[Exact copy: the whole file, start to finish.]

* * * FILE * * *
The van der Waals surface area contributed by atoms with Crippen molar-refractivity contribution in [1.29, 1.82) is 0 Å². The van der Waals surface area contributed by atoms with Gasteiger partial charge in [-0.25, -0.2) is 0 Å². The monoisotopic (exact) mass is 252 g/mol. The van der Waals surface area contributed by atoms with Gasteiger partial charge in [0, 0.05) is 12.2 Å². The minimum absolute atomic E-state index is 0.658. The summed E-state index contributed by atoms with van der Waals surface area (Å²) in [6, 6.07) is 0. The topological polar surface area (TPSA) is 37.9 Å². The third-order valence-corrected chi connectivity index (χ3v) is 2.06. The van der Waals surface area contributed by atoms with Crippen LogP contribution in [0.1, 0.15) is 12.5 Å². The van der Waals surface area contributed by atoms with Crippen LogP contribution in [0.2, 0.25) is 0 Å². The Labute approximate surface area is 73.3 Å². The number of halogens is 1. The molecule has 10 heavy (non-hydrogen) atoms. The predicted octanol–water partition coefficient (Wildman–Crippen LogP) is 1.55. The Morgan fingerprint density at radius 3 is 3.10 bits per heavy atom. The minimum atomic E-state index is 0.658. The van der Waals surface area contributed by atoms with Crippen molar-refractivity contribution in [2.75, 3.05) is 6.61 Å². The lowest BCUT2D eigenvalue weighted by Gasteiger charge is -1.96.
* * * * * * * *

The van der Waals surface area contributed by atoms with Crippen molar-refractivity contribution in [1.29, 1.82) is 0 Å². The van der Waals surface area contributed by atoms with Gasteiger partial charge in [-0.25, -0.2) is 0 Å². The monoisotopic (exact) mass is 252 g/mol. The van der Waals surface area contributed by atoms with Gasteiger partial charge in [0, 0.05) is 12.2 Å². The minimum absolute atomic E-state index is 0.658. The summed E-state index contributed by atoms with van der Waals surface area (Å²) in [6, 6.07) is 0. The topological polar surface area (TPSA) is 37.9 Å². The third-order valence-corrected chi connectivity index (χ3v) is 2.06. The van der Waals surface area contributed by atoms with Crippen LogP contribution in [0.1, 0.15) is 12.5 Å². The van der Waals surface area contributed by atoms with Crippen LogP contribution in [0.2, 0.25) is 0 Å². The Labute approximate surface area is 73.3 Å². The number of halogens is 1. The molecule has 10 heavy (non-hydrogen) atoms. The predicted octanol–water partition coefficient (Wildman–Crippen LogP) is 1.55. The Morgan fingerprint density at radius 3 is 3.10 bits per heavy atom. The minimum atomic E-state index is 0.658. The van der Waals surface area contributed by atoms with Crippen molar-refractivity contribution in [2.75, 3.05) is 6.61 Å². The lowest BCUT2D eigenvalue weighted by Gasteiger charge is -1.96.